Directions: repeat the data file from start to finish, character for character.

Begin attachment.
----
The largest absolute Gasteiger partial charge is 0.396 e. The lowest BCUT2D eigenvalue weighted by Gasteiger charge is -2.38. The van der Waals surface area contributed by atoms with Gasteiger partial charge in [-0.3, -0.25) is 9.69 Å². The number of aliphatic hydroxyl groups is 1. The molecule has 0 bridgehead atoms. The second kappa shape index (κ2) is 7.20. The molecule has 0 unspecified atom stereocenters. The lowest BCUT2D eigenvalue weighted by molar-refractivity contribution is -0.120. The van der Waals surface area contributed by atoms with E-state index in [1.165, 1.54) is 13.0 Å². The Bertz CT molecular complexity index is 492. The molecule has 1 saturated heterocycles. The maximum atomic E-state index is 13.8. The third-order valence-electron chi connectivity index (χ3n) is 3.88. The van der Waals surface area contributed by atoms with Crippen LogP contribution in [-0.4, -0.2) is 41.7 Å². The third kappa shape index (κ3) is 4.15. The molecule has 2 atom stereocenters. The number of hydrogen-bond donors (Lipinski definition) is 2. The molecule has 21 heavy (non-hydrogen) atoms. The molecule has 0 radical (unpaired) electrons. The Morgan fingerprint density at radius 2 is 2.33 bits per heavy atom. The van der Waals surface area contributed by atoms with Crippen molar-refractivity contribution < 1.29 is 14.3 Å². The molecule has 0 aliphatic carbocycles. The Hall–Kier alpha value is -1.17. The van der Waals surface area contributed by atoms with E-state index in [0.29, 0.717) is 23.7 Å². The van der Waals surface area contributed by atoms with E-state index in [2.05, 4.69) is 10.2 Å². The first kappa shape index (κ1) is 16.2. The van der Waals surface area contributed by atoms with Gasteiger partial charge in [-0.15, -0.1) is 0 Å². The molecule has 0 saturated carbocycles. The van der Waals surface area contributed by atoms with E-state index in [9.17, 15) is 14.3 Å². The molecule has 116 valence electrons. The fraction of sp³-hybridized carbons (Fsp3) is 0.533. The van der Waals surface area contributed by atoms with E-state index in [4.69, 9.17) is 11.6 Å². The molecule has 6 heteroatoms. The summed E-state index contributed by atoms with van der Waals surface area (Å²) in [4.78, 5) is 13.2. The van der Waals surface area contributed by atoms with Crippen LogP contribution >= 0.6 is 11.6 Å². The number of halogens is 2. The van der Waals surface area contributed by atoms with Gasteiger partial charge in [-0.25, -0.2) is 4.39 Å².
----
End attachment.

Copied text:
The largest absolute Gasteiger partial charge is 0.396 e. The lowest BCUT2D eigenvalue weighted by Gasteiger charge is -2.38. The van der Waals surface area contributed by atoms with Gasteiger partial charge in [-0.3, -0.25) is 9.69 Å². The number of aliphatic hydroxyl groups is 1. The molecule has 0 bridgehead atoms. The second kappa shape index (κ2) is 7.20. The molecule has 0 unspecified atom stereocenters. The lowest BCUT2D eigenvalue weighted by molar-refractivity contribution is -0.120. The van der Waals surface area contributed by atoms with E-state index in [1.165, 1.54) is 13.0 Å². The Bertz CT molecular complexity index is 492. The molecule has 1 saturated heterocycles. The maximum atomic E-state index is 13.8. The third-order valence-electron chi connectivity index (χ3n) is 3.88. The van der Waals surface area contributed by atoms with Crippen LogP contribution in [-0.4, -0.2) is 41.7 Å². The third kappa shape index (κ3) is 4.15. The molecule has 2 atom stereocenters. The number of hydrogen-bond donors (Lipinski definition) is 2. The molecule has 21 heavy (non-hydrogen) atoms. The molecule has 0 radical (unpaired) electrons. The Morgan fingerprint density at radius 2 is 2.33 bits per heavy atom. The van der Waals surface area contributed by atoms with Crippen molar-refractivity contribution < 1.29 is 14.3 Å². The molecule has 0 aliphatic carbocycles. The Hall–Kier alpha value is -1.17. The van der Waals surface area contributed by atoms with E-state index in [0.29, 0.717) is 23.7 Å². The van der Waals surface area contributed by atoms with E-state index in [2.05, 4.69) is 10.2 Å². The first kappa shape index (κ1) is 16.2. The van der Waals surface area contributed by atoms with Gasteiger partial charge in [-0.15, -0.1) is 0 Å². The molecule has 0 saturated carbocycles. The van der Waals surface area contributed by atoms with E-state index in [9.17, 15) is 14.3 Å². The molecule has 116 valence electrons. The fraction of sp³-hybridized carbons (Fsp3) is 0.533. The van der Waals surface area contributed by atoms with E-state index in [4.69, 9.17) is 11.6 Å². The molecule has 6 heteroatoms. The summed E-state index contributed by atoms with van der Waals surface area (Å²) in [4.78, 5) is 13.2. The van der Waals surface area contributed by atoms with Crippen LogP contribution >= 0.6 is 11.6 Å². The number of halogens is 2. The van der Waals surface area contributed by atoms with Gasteiger partial charge in [-0.25, -0.2) is 4.39 Å².